Wednesday, August 23, 2006

uk / the debt that never dies

so sieht wohl pure verzweiflung aus. auf die idee zu kommen das die preise einfach zu hoch sind und die dringend korrigieren müssen ist wohl nich keiner gekommen. anstelle dessen werden ähnlich wie in den usa (option arms, arms etc) immer neue kreditformen erfunden/kreiert um
höhere kreditsummen, niedrige raten und damit höhere kaufpreise zu zaubern.

dank geht an bert und ben

The home loan your children will inherit

Parents will be able to hand down their home loans onto their children under a radical shake-up of Britain's mortgage industry which starts today.

In a revolutionary move, homeowners would never need to repay a single penny of their mortgage before they die.

Instead, the debt will be passed to their offspring, allowing them to slash the amount of inheritance tax they would have to pay.

One expert yesterday nicknamed the new mortgages as 'the debt that never dies' as the loans can continue to be passed on through the generations.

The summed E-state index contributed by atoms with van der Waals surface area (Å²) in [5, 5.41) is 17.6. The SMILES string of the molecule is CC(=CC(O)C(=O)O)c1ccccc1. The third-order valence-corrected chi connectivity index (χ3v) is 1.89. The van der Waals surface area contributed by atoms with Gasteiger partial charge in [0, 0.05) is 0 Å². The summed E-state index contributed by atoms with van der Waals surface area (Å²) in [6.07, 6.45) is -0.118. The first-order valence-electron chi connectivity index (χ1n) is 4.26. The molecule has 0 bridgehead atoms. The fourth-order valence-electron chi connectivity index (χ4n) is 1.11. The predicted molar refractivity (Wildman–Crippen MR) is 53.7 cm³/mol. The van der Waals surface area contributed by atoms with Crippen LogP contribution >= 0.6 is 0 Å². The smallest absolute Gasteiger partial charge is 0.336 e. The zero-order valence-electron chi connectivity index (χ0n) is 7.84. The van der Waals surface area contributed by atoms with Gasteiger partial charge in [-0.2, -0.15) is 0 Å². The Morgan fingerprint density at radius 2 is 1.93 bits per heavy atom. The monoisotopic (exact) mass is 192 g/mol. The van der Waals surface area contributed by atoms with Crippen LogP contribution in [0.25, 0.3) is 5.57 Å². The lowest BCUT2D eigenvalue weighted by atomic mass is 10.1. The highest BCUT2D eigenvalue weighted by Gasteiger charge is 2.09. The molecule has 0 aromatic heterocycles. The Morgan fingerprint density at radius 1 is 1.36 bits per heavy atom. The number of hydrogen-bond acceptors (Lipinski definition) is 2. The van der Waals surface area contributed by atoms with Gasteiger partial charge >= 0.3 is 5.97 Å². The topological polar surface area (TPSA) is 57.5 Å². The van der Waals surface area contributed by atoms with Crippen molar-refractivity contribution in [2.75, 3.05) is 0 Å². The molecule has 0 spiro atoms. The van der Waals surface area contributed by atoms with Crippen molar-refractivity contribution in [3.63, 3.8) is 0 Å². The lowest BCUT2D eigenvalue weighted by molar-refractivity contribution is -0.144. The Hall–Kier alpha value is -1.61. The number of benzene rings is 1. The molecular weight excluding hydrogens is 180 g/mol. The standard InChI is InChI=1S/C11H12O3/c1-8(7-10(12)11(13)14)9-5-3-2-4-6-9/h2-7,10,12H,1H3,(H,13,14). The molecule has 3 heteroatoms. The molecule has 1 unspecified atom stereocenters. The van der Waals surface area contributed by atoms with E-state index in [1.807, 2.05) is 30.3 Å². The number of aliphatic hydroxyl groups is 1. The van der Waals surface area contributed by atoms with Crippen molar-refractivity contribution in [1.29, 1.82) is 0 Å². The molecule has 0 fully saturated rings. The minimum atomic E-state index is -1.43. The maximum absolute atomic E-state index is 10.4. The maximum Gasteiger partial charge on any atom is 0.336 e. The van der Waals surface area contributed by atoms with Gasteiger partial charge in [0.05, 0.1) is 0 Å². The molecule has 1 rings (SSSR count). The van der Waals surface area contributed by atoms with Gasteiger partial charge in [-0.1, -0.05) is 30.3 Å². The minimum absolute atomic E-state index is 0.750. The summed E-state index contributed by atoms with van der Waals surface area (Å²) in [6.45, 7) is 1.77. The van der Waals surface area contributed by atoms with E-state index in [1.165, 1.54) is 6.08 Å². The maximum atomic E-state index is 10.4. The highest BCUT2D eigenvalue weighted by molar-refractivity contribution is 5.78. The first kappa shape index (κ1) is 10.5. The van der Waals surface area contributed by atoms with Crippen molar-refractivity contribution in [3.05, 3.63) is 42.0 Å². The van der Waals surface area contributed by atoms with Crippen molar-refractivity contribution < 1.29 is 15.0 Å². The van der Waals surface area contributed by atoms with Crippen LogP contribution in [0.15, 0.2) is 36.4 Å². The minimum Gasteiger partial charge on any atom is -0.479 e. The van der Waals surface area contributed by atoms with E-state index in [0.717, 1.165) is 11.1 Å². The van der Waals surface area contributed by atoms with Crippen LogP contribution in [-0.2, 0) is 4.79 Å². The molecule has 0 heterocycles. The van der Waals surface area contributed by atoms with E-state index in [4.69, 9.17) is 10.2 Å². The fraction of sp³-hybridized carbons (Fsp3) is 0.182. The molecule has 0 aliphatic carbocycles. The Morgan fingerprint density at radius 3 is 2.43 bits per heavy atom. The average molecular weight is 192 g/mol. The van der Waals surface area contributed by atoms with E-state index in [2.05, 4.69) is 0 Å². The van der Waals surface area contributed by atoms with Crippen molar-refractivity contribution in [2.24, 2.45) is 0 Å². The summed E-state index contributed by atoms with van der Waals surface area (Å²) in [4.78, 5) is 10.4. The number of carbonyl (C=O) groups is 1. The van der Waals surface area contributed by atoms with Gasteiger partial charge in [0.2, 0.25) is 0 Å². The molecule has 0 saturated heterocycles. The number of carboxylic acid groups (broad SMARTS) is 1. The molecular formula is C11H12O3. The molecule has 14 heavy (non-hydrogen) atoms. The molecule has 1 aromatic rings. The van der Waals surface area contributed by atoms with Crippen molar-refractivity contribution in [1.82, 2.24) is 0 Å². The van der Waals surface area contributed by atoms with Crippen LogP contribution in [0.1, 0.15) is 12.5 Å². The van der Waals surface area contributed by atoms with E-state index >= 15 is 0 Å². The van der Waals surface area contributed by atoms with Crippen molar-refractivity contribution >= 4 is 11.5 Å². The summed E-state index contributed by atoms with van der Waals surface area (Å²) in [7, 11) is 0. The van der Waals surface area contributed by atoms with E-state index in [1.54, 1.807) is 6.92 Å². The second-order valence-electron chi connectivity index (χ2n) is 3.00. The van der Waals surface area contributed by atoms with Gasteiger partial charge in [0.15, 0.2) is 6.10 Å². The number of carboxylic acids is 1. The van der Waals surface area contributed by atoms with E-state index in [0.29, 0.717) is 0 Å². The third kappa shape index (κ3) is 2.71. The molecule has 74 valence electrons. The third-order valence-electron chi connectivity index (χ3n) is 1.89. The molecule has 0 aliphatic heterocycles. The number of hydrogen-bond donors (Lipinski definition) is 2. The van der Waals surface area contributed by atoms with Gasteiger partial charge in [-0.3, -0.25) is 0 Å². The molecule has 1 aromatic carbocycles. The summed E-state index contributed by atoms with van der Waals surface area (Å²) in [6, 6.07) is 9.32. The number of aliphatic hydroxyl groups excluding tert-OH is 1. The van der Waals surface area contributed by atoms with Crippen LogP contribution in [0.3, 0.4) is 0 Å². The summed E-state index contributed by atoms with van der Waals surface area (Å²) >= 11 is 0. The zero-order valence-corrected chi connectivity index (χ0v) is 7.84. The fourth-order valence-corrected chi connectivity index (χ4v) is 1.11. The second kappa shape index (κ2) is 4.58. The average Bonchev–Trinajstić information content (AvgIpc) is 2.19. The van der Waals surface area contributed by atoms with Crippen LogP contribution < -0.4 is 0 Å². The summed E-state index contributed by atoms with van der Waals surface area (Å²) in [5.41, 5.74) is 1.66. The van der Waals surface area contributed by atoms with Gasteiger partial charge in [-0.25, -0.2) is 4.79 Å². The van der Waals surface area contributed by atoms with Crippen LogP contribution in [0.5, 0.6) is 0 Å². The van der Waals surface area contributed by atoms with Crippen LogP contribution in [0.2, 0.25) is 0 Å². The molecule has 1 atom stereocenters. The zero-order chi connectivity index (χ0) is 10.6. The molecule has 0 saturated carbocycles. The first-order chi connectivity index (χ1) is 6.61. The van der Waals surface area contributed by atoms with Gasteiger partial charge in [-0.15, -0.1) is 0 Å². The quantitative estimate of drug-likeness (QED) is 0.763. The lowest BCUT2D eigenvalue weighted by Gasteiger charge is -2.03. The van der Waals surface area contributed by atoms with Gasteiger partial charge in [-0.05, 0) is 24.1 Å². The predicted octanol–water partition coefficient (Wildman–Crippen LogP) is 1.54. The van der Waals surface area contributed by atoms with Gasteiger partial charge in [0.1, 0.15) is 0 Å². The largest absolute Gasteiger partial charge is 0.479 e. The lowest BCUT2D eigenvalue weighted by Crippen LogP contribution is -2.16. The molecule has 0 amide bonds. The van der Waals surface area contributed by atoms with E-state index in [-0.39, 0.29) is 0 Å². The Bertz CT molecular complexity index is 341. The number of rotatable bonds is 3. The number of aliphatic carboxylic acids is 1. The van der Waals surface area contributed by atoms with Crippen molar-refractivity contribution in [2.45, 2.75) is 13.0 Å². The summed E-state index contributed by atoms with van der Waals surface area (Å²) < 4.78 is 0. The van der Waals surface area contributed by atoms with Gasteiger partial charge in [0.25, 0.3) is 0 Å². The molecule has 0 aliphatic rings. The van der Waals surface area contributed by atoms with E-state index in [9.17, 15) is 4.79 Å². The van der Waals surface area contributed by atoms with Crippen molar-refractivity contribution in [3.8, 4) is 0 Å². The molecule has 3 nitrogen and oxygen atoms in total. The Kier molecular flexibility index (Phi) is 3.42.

With these radical new home loans, parents can take out a cheaper interest-only mortgage which passes to their children after their death.

They could also pass the mortgage onto a non-family member, such as a friend or even a colleague, if they wanted to.

The mortgages are hugely popular in a few other countries, such as Japan, but they are going on sale in this country for the first time this week. (sind sicher die nachwirkungen des immocrash in japan)

A big perk of the new mortgages is that they will help parents to leave their home to their children and cut the amount that goes to the tax-man.

The building society, Kent Reliance, said it had been thinking for some time of launching the mortgage, which it is calling an 'inter-generational mortgage.'

Rival lenders are likely to follow with their own copycat mortgages if the launch proves popular.
Chief executive Mike Lazenby said: 'We thought about calling it the Death Bed Mortgage but we thought that would be a bit morbid. It could be the loan that never gets repaid.'